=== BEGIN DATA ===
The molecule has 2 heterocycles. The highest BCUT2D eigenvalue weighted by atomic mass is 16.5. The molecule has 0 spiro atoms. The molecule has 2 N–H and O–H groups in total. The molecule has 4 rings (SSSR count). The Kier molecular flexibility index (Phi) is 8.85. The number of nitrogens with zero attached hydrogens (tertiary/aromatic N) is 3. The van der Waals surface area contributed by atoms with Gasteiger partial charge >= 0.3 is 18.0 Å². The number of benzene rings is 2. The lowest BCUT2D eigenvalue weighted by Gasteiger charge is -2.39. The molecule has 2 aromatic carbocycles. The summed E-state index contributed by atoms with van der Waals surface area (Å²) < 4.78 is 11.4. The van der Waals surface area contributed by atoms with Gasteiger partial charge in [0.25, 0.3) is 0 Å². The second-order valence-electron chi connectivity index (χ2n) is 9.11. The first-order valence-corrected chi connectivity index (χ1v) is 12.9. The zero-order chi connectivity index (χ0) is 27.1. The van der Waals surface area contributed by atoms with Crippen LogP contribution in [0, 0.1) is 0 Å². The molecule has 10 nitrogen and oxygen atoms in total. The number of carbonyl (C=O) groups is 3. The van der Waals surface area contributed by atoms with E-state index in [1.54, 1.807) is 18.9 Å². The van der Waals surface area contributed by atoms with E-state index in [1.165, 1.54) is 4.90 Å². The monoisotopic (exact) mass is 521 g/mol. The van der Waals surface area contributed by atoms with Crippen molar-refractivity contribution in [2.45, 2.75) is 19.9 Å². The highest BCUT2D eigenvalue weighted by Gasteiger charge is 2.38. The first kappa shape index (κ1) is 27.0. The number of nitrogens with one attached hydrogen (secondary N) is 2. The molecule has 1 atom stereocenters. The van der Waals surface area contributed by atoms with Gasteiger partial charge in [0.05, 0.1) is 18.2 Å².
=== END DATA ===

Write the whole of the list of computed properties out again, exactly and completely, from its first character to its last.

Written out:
The molecule has 2 heterocycles. The highest BCUT2D eigenvalue weighted by atomic mass is 16.5. The molecule has 0 spiro atoms. The molecule has 2 N–H and O–H groups in total. The molecule has 4 rings (SSSR count). The Kier molecular flexibility index (Phi) is 8.85. The number of nitrogens with zero attached hydrogens (tertiary/aromatic N) is 3. The van der Waals surface area contributed by atoms with Gasteiger partial charge >= 0.3 is 18.0 Å². The number of benzene rings is 2. The lowest BCUT2D eigenvalue weighted by Gasteiger charge is -2.39. The molecule has 2 aromatic carbocycles. The summed E-state index contributed by atoms with van der Waals surface area (Å²) < 4.78 is 11.4. The van der Waals surface area contributed by atoms with Gasteiger partial charge in [0.25, 0.3) is 0 Å². The second-order valence-electron chi connectivity index (χ2n) is 9.11. The first-order valence-corrected chi connectivity index (χ1v) is 12.9. The zero-order chi connectivity index (χ0) is 27.1. The van der Waals surface area contributed by atoms with Crippen LogP contribution in [0, 0.1) is 0 Å². The molecule has 10 nitrogen and oxygen atoms in total. The number of carbonyl (C=O) groups is 3. The van der Waals surface area contributed by atoms with E-state index in [1.54, 1.807) is 18.9 Å². The van der Waals surface area contributed by atoms with E-state index in [1.165, 1.54) is 4.90 Å². The monoisotopic (exact) mass is 521 g/mol. The van der Waals surface area contributed by atoms with Crippen molar-refractivity contribution in [2.45, 2.75) is 19.9 Å². The highest BCUT2D eigenvalue weighted by Gasteiger charge is 2.38. The first kappa shape index (κ1) is 27.0. The number of nitrogens with one attached hydrogen (secondary N) is 2. The molecule has 1 atom stereocenters. The van der Waals surface area contributed by atoms with Gasteiger partial charge in [0.05, 0.1) is 18.2 Å².